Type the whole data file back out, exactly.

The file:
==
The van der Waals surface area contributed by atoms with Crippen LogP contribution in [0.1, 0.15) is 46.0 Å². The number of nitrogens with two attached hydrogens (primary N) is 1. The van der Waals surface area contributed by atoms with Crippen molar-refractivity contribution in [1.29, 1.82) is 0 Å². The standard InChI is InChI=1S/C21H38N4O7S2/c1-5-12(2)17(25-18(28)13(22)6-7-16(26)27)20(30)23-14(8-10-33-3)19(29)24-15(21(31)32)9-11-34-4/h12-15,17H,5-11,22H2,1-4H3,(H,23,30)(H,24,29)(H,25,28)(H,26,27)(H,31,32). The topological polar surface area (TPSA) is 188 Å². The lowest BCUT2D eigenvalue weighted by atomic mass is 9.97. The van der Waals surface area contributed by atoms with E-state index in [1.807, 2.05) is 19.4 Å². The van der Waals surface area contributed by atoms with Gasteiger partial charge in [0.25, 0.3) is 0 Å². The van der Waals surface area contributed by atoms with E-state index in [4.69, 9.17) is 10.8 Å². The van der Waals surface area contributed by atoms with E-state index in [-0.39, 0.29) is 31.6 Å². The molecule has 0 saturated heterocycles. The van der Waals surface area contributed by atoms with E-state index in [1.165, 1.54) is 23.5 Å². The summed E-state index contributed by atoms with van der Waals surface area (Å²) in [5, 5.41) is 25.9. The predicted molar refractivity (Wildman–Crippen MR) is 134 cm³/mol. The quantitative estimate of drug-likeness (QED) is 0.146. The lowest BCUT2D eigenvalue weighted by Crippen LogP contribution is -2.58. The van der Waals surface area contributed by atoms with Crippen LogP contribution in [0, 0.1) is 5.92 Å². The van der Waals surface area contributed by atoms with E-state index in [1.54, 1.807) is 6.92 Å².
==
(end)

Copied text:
The van der Waals surface area contributed by atoms with Crippen LogP contribution in [0.1, 0.15) is 46.0 Å². The number of nitrogens with two attached hydrogens (primary N) is 1. The van der Waals surface area contributed by atoms with Crippen molar-refractivity contribution in [1.29, 1.82) is 0 Å². The standard InChI is InChI=1S/C21H38N4O7S2/c1-5-12(2)17(25-18(28)13(22)6-7-16(26)27)20(30)23-14(8-10-33-3)19(29)24-15(21(31)32)9-11-34-4/h12-15,17H,5-11,22H2,1-4H3,(H,23,30)(H,24,29)(H,25,28)(H,26,27)(H,31,32). The topological polar surface area (TPSA) is 188 Å². The lowest BCUT2D eigenvalue weighted by atomic mass is 9.97. The van der Waals surface area contributed by atoms with E-state index in [1.807, 2.05) is 19.4 Å². The van der Waals surface area contributed by atoms with Gasteiger partial charge in [0.25, 0.3) is 0 Å². The van der Waals surface area contributed by atoms with E-state index in [4.69, 9.17) is 10.8 Å². The van der Waals surface area contributed by atoms with E-state index in [-0.39, 0.29) is 31.6 Å². The molecule has 0 saturated heterocycles. The van der Waals surface area contributed by atoms with E-state index in [1.165, 1.54) is 23.5 Å². The summed E-state index contributed by atoms with van der Waals surface area (Å²) in [5, 5.41) is 25.9. The predicted molar refractivity (Wildman–Crippen MR) is 134 cm³/mol. The quantitative estimate of drug-likeness (QED) is 0.146. The lowest BCUT2D eigenvalue weighted by Crippen LogP contribution is -2.58. The van der Waals surface area contributed by atoms with Crippen LogP contribution in [0, 0.1) is 5.92 Å². The van der Waals surface area contributed by atoms with E-state index in [1.54, 1.807) is 6.92 Å².